William Morris Grundy’s idyllic photographs document rural life in England during the Victorian era. Grundy was born in Birmingham in 1806 and began taking photos in 1855. His pictures mostly depict hunting and fishing scenes or scenes related to rural pursuits. He sold about 200 negatives to the London Stereoscopic Company, and individual stereographs still exist.
Victorian Britain remained essentially a rural society despite its towns’ growth. In the past, land-owning aristocrats would live in considerable comfort, served by domestic staff on their country estates, and those who made a solid living from trade or industry would invest it inland. Young Queen Victoria, Prince Albert, and their nine children epitomized the idealized family life. While social inequality has grown more marked and entrenched over time, this has been nothing more than a pipe dream for those who are desperately poor.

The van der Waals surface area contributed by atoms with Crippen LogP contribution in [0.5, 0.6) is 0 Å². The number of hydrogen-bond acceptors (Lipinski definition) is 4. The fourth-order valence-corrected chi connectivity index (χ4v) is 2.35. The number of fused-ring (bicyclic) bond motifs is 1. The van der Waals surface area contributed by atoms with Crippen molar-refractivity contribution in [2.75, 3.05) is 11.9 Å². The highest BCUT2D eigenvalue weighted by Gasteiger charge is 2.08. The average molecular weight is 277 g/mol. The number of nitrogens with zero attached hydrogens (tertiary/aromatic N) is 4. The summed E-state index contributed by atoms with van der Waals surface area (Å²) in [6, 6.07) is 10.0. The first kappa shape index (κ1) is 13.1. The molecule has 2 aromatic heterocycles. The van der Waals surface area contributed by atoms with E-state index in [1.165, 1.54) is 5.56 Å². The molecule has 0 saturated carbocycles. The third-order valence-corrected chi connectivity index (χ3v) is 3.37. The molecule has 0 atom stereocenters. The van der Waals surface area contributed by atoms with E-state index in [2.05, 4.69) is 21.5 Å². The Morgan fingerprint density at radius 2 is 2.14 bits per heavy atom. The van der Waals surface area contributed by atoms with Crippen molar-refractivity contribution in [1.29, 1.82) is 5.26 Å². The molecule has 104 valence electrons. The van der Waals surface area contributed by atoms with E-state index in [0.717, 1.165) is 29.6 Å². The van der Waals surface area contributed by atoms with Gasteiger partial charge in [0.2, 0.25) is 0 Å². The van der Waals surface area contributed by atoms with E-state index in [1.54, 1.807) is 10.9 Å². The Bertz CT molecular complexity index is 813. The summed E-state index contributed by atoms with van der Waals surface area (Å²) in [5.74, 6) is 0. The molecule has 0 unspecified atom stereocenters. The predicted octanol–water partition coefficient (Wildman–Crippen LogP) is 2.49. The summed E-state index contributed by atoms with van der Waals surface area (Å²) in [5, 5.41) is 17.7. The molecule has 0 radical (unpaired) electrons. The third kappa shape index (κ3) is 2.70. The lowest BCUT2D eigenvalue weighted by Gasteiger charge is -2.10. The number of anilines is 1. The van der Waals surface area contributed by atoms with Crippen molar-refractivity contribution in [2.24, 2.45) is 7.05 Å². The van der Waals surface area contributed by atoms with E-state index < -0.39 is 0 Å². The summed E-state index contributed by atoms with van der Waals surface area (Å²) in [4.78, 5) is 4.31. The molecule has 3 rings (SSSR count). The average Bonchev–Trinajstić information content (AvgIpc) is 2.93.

The Industrial Revolution brought rapid changes in everyday life for all classes. As a result, Victorian society was full of extremes and startling contrasts. New buildings and affluent development characterized cities, and overcrowded slums where people lived in appallingly poor housing conditions, worked long hours and died prematurely. Farm laborers earned low wages in the countryside, and as machinery replaced jobs, they drove an ever-growing amount of people to move to the cities. The Victorian era witnessed a rejection of the rationalism of the Georgian period and a turning towards romanticism and even mysticism in the realms of religion, social values, and art. An incredible amount of technological innovation during this era boosted Britain’s power and prosperity.